Nonprofit Southwest Florida group working to promote ecotourism in Sarasota and Manatee counties

Proceeds from ‘concierge camping’ trips go toward environmental programs and research

Jennifer Shafer. Image from the Science and Environmental Council website
Jennifer Shafer. Image from the Science and Environmental Council website

Just last week, a group of people paddled down the Myakka River, spending three nights at campsites where their tents were set up before they arrived, and chefs were ready to prepare their dinners. It was the first trip offered by ecko, a project of the Science and Environment Council of Southwest Florida, the council’s executive director, Jennifer Shafer told members of the Sarasota County Tourist Development Council (TDC) at their Jan. 21 meeting in Sarasota.

“This is concierge camping,” Shafer pointed out.

With more people traveling to Florida than any other state to view wildlife, and spending more than $1 billion a year on travel and equipment, the 29 members of the Council are crafting unique, multi-day adventures with expert guides to capitalize on that economic potential, Shafer said.

Between 2009 and 2013, she continued, Visit Sarasota County (VSC) recorded a 32-percent increase in the number of tourists who participated in nature-related activities. Those people generated $190 million in direct spending and $360 million in total economic impact in 2013, Shafer said, based on VSC data. The latter figure climbed 50 percent over four years, she noted.

Both the Myakka River State Park and Oscar Scherer State Park reported half-a-million visitors in 2014, Shafer added, and 74 percent of them were not residents of Sarasota or Manatee counties.

The Council members — including Sarasota County, the City of Sarasota, Mote Marine and Marie Selby Botanical Gardens — together own and manage 136,000 acres of undeveloped property and more than 200 facilities such as museums and aquariums, Shafer explained; they are focused on the potential not just of economic growth but also on protecting and preserving natural areas while educating visitors.

Council members started brainstorming about two-and-a-half years ago on unique itineraries that would incorporate sustainability, she continued. The tours would use restaurants and caterers who serve locally sourced food, for example, as well as “green” hotels, such as the Hyatt Regency Sarasota.

Schafer's presentation to the Tourist Development Council included this graphic. Image courtesy Sarasota County
Schafer’s presentation to the Tourist Development Council included this graphic. Image courtesy Sarasota County

The emphasis is on walking, biking and travel by water vessel, she explained. All proceeds from the tours go back into the Council’s environmental programs, she pointed out.

The organization has put together about 73 percent of the funding it needs for its initial ecotourism goals, she added, and it is looking for about $40,000 more. VSC, the Gulf Coast Community Foundation and the Selby Foundation all have offered strong support, Shafer noted.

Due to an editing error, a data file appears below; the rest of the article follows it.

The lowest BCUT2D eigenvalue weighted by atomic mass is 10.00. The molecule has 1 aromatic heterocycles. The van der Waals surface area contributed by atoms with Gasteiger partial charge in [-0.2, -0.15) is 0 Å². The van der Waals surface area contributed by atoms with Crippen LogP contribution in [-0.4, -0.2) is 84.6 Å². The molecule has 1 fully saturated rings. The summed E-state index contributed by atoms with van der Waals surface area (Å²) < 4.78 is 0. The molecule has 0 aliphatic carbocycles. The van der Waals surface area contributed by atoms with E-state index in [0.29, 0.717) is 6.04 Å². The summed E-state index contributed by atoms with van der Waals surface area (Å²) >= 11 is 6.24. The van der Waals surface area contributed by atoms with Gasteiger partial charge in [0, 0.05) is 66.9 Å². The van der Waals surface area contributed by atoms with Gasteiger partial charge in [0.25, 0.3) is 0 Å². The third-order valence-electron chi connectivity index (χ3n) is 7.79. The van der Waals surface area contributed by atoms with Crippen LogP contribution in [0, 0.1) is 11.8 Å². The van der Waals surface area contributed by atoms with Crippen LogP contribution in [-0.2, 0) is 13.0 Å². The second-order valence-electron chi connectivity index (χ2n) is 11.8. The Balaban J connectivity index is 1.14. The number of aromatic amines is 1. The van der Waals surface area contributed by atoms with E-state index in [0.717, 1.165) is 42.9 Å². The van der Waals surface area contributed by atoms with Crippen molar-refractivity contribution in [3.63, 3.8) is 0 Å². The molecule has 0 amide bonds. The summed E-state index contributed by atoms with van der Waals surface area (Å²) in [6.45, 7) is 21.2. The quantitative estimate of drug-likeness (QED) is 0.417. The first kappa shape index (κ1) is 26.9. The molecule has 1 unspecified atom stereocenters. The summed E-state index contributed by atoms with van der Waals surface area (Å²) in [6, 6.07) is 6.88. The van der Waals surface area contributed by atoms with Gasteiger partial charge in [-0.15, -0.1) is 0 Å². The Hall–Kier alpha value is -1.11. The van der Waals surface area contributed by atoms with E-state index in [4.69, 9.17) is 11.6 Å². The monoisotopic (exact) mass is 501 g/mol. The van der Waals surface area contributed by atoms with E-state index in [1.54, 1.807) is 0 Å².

Three new corporate sponsors have just signed on, she said: the Hyatt, the Bradenton Area Convention and Visitors Bureau and Trailwalker Gear.

Eventually, Shafer told the board, the members feel the Council’s website could grow into a clearinghouse for ecotourism activities around the state.

“This is fantastic,” said Sarasota Vice Mayor Suzanne Atwell, adding she hopes the Council gets many more sponsors.

This graphic lists the majority of the Council's members. Image courtesy Sarasota County
This graphic lists the majority of the Council’s members. Image courtesy Sarasota County

A lot of people — like herself, Atwell continued — might not be comfortable venturing out on their own on kayaks, but a tour such as Shafer described along the Myakka River would give them a sense of security. Furthermore, people find the concierge concept attractive in many capacities, Atwell noted.

“We have high safety standards,” Shafer replied, as well as crisis management plans.

In response to a question from TDC member Vern Johnson, Shafer explained that the Council has received a grant from VSC to print brochures and is working on the design of them. For the time being, Shafer added, the website is the primary marketing tool. People also purchase their tours through the website, she said. “Everything is included” in a package, she noted, adding, “We also have a commuter rate. … It’s the perfect ‘staycation.’”

Eventually, she continued, the organization would like to offer up to 30 ecotours a year. “That would be … maxing our capacity.”

The goal is to sign up eight to 12 people per trip, she added.

Commissioner Charles Hines. File photo
Commissioner Charles Hines. File photo

In response to another question, Shafer said the tours will be offered year-round.

“Welcome to camping for city folk,” TDC member Norman Schimmel told Shafer. “It’s great. Congratulations.”

Sarasota County Commissioner Charles Hines, who serves as TDC chairman, pointed out that about one-third of Sarasota County land is owned by the public. Referring to Shafer’s presentation, he added, “It’s … the evolution … of tourism in Sarasota County.”

Referencing Schimmel’s comments, Hines continued, “We haven’t had that here.”

Hines added, “If you haven’t done a canoe trip down the Myakka River, please go do it, because you’ll be astonished.” People will see a totally different landscape than what they typically think of as Sarasota County, he pointed out.